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acetate(ăs`ĭtāt'), one of the most important forms of artificial cellulose-based fibers; the ester of acetic acid. The first patents for the production of fibers from cellulose acetate appeared at the beginning of the 20th cent. During World War I, production of acetylcellulose began on an industrial scale for military applications. Acetate fibers are basically delivered in the form of a continuous textile yarn. Their principal use is in the production of widely used consumer goods, such as men's shirts, women's blouses, underwear, ties, bathing suits, jersey jackets and sweaters, suit fabrics, coats, and sports clothing.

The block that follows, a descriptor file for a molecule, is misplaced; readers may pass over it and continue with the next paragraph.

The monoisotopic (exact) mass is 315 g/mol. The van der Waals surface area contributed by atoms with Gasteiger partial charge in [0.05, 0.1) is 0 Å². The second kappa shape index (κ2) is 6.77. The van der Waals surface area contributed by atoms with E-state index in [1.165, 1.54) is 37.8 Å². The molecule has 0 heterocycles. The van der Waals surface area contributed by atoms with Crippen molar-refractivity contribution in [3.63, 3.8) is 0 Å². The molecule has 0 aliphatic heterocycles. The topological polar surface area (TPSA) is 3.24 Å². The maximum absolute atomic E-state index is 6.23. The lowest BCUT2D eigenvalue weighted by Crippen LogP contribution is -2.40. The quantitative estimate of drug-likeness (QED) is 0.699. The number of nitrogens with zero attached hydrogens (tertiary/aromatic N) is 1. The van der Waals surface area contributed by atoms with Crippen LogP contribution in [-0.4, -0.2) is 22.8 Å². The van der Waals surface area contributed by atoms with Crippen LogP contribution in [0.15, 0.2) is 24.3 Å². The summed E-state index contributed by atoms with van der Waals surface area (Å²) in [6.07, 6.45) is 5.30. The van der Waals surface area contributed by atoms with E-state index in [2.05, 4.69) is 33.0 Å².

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One of two species derived from acetic acid, CH3COOH; one type is the acetate ion, CH3COO-; the second type is a compound whose structure contains the acetate ion, such as ethyl acetate.
The official name for the textile fiber produced from partially hydrolyzed cellulose acetate. Formerly known as acetate rayon.
McGraw-Hill Dictionary of Scientific & Technical Terms, 6E, Copyright © 2003 by The McGraw-Hill Companies, Inc.
1. any salt or ester of acetic acid, containing the monovalent ion CH3COO-- or the group CH3COO-
2. consisting of, containing, or concerned with the group CH3COO-
4. a sound recording disc composed of an acetate lacquer coating on an aluminium or plastic base: used for demonstration or other short-term purposes
Collins Discovery Encyclopedia, 1st edition © HarperCollins Publishers 2005